PISCATAWAY, NJ—Gloria Steinem, a famous author, lecturer, editor, feminist activist, and opinion leader on issues of equality, spoke at the Livingston Student Center.

The Institute for Women’s Leadership Consortium organized this lecture. Members include Douglass Residential College, Center for Women and Work, Institute for Women and Art, Department of Women’s and Gender Studies, and several other organizations

The lecture was sponsored by Susan and Michael J. Angelides.

Steinem gave a 30-minute talk entitled “Media: More Real than Reality” in which she spoke of the cross section between media, including social media, and reality.  Steinem spoke of the transformation of media and how “for the first time, media has given us the power to compose our own message.”

Steinem countered this statement by saying that to truly connect with people one needs to “use all five senses.”

In regards to Steinem’s activism, she spoke of “the digital divide” and how “it is a pretty good proxy for power”. Steinem stressed the importance of actual human contact. “Revolutions don’t happen by pressing send”, she said.

After her speech, Steinem opened the floor  to the public, which was was invited to ask questions or tell the crowd about an organizing movement.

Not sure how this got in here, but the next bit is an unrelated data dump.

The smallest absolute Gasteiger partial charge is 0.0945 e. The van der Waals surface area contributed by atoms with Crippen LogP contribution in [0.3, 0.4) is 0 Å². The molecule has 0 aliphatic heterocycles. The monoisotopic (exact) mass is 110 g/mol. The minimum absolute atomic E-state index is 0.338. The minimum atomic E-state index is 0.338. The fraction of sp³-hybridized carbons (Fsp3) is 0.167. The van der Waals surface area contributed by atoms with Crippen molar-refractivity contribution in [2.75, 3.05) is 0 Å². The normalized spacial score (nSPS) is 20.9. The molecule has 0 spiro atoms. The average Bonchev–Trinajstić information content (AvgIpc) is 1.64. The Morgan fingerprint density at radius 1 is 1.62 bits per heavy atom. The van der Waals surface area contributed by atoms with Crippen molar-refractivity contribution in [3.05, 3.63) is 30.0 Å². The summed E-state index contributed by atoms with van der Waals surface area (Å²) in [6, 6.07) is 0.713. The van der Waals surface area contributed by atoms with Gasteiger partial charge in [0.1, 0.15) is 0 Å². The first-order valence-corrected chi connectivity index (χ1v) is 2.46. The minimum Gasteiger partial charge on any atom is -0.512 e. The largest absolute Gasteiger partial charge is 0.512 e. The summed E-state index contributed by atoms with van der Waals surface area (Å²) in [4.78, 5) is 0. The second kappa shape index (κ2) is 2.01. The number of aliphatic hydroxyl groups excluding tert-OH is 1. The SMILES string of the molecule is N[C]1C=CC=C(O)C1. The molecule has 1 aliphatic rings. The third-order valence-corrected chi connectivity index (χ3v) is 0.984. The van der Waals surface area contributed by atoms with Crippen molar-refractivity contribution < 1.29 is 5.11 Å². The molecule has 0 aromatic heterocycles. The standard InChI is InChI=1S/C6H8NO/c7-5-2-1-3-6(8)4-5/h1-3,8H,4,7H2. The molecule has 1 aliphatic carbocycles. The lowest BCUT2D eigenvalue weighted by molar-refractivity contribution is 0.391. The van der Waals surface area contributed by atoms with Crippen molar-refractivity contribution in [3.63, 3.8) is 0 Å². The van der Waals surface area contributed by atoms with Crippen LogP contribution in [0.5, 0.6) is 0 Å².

Questions included:

  • “What do you say to people who oppose feminism?”
  • “How do we get the media to cover more women-centered stories?”
  • “How do you work feminism into existing social structures?”

Steinem answered a question regarding whether or not anyone can call himself or herself a feminist with an eloquent response: “We have the power to name ourselves.”

Participants also mentioned meetings and groups they were part of such as the New Jersey League of Women Voters, and the student group Women Organizing Against Harassment.

The crowd was pleased with the lecture and with Steinem’s attitude.

Rutgers sophomore Jenny Fernandez said, “The way [Steinem] portrayed her positive feminism and encouraged the younger generation to continue demanding equality was so fulfilling.”

 Steinem closed the lecture by encouraging the audience to do two things:

“Number one: Introduce yourself to people you don’t know,” Steinem said.

“And two: If you promise me that you will do one outrageous act in the name of social justice within the next twenty-four hours, if you do just one outrageous thing, I swear I will do one outrageous act too.”

Reporter at New Brunswick Today